Clay Aiken Recalls LeAnn Rimes Trumping His Nashville Dream
Rather than working with modern Top 40 material on his latest album, ‘Tried and True,’ the singer delved into classic tunes from the ’50s, many of which his mother encouraged him to perform before he was famous. One album track in particular stands out to him: ‘Unchained Melody,’ written in 1955 but made a hit again when LeAnn Rimes covered it in 1997.
“‘Unchained Melody’ was a song that my mom always wanted me to sing. She always dreamed I would record it and be a big star because of it and go to Nashville and make it a big hit,” Clay tells The Boot. “And then LeAnn Rimes did the same song and recorded it, and had a big hit with it, so there went that dream! [laughs]”
Clay clearly paved his own way despite missing out on a Nashville-born career, but LeAnn isn’t the only country connection that he has. Thanks to his mom, a music lover who often sang to him and was even in a local band during Clay’s childhood, he was introduced to a lot of the standards that he wound up recording for ‘Tried and True.’ Besides his ‘Unchained Melody’ story, Clay also attaches early family memories to Conway Twitty‘s 1958 single, ‘It’s Only Make Believe.’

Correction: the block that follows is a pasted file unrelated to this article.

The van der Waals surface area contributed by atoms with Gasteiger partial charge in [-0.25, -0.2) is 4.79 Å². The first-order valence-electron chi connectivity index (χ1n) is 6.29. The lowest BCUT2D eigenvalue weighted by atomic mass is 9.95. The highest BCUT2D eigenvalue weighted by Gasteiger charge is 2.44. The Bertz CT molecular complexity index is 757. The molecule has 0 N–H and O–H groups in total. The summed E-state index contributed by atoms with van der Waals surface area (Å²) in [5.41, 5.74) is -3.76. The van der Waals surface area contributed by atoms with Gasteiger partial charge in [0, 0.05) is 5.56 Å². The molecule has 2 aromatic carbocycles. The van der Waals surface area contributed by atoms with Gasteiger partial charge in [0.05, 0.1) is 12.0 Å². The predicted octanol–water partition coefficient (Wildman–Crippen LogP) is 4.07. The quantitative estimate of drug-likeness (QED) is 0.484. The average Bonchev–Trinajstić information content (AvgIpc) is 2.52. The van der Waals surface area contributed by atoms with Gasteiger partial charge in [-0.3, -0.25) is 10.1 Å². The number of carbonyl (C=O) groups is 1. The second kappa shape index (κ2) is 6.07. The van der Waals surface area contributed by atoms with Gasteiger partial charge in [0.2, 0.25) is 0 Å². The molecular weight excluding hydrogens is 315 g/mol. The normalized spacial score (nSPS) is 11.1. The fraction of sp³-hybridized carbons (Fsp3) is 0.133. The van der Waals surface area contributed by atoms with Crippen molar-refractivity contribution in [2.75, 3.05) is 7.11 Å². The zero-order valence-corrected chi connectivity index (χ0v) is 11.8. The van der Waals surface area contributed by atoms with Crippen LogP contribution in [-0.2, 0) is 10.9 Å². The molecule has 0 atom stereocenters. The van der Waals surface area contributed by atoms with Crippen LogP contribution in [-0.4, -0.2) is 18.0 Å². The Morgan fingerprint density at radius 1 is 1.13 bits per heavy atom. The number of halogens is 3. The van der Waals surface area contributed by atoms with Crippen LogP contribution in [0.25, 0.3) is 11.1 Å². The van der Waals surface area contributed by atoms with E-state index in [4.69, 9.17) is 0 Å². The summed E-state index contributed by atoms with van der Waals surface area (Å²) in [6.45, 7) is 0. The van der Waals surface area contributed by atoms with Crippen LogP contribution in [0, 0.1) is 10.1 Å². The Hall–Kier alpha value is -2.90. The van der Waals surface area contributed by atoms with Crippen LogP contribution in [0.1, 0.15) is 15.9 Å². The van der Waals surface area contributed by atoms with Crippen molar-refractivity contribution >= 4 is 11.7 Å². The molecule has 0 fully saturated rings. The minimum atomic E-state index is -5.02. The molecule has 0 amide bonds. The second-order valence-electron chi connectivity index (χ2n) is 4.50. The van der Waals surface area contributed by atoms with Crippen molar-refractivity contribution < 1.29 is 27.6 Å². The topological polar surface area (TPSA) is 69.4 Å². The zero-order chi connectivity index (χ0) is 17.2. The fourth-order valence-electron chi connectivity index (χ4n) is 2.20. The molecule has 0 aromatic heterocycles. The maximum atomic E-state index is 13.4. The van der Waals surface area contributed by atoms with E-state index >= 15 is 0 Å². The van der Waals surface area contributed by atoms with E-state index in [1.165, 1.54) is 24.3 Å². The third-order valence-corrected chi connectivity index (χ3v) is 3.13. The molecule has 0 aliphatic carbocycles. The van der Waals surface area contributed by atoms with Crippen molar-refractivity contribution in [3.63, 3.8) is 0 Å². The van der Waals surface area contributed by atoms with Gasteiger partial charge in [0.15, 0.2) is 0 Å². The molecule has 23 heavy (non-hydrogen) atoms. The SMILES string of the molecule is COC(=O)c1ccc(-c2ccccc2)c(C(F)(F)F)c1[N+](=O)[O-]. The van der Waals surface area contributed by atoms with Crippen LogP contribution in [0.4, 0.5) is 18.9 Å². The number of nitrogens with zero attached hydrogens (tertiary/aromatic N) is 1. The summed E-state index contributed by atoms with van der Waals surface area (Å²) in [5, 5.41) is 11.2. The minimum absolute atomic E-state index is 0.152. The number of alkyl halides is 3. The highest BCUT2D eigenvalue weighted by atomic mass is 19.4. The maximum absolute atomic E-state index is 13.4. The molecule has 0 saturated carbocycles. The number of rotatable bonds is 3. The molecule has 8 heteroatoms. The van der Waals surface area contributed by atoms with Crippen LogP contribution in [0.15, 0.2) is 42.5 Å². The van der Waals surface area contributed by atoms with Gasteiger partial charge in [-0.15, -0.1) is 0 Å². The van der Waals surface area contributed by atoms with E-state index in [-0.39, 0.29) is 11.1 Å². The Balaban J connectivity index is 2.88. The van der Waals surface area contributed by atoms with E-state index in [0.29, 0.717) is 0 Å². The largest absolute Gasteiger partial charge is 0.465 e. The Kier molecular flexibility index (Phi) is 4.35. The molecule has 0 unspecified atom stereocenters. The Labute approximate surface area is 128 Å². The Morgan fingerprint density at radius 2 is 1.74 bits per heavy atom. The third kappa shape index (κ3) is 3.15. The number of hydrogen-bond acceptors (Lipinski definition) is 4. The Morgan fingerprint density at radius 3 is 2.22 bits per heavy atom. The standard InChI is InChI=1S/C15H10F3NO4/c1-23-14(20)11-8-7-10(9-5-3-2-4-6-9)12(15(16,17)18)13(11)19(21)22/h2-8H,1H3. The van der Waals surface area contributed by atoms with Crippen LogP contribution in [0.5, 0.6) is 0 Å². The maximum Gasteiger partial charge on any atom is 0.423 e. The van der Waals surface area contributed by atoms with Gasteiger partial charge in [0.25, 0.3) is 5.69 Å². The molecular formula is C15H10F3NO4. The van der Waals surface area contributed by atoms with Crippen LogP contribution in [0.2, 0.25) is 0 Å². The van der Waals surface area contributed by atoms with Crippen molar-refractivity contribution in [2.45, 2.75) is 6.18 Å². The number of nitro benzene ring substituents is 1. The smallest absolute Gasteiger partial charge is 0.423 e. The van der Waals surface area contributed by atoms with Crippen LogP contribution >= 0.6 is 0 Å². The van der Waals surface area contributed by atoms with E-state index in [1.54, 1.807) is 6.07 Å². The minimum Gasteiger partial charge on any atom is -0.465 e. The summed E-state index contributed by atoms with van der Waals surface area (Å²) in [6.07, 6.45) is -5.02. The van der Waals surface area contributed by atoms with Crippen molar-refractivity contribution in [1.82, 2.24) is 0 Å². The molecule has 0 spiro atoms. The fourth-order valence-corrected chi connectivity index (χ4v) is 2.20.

“My mother also loved country music, so Conway Twitty was somebody that I remember specifically going to visit his house in Nashville, on the Nashville home tour. ‘Only Make Believe’ has a special place [to me], simply knowing that’s where we went on vacation when I was younger,” Clay says.
As for his musical influence on his own son, two-year-old Parker, Clay tells Popeater, “For the most part, around the house, we don’t have that much music playing. For some reason, I’m nervous to sing for him … My son doesn’t like to listen to me sing, but he enjoys listening to other people sing. Maybe kids just don’t like to hear their parents, ever! When they’re teenagers they don’t want to hear them, when they’re babies they don’t want to hear them sing. Maybe it’s just a genetic thing.”
Watch Clay Aiken Perform ‘Unchained Melody’ on The View